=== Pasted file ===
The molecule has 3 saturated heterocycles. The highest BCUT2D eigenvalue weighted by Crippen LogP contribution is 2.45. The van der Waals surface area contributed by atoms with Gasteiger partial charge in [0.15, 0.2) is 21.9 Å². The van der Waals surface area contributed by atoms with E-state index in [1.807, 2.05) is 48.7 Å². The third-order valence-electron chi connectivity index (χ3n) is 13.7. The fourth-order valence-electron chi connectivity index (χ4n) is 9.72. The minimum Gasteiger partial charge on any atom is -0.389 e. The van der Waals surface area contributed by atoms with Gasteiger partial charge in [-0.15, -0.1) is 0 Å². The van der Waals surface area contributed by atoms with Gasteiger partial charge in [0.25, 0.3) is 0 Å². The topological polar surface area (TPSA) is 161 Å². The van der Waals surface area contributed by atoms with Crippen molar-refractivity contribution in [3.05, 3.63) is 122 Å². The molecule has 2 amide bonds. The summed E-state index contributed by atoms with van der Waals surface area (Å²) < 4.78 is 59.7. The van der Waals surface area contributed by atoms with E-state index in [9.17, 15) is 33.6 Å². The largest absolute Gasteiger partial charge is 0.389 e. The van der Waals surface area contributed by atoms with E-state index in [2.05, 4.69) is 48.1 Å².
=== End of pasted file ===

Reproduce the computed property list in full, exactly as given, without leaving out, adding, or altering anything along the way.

The molecule has 3 saturated heterocycles. The highest BCUT2D eigenvalue weighted by Crippen LogP contribution is 2.45. The van der Waals surface area contributed by atoms with Gasteiger partial charge in [0.15, 0.2) is 21.9 Å². The van der Waals surface area contributed by atoms with E-state index in [1.807, 2.05) is 48.7 Å². The third-order valence-electron chi connectivity index (χ3n) is 13.7. The fourth-order valence-electron chi connectivity index (χ4n) is 9.72. The minimum Gasteiger partial charge on any atom is -0.389 e. The van der Waals surface area contributed by atoms with Gasteiger partial charge in [-0.15, -0.1) is 0 Å². The van der Waals surface area contributed by atoms with Gasteiger partial charge in [0.25, 0.3) is 0 Å². The topological polar surface area (TPSA) is 161 Å². The van der Waals surface area contributed by atoms with Crippen molar-refractivity contribution in [3.05, 3.63) is 122 Å². The molecule has 2 amide bonds. The summed E-state index contributed by atoms with van der Waals surface area (Å²) < 4.78 is 59.7. The van der Waals surface area contributed by atoms with E-state index in [9.17, 15) is 33.6 Å². The largest absolute Gasteiger partial charge is 0.389 e. The van der Waals surface area contributed by atoms with E-state index in [2.05, 4.69) is 48.1 Å².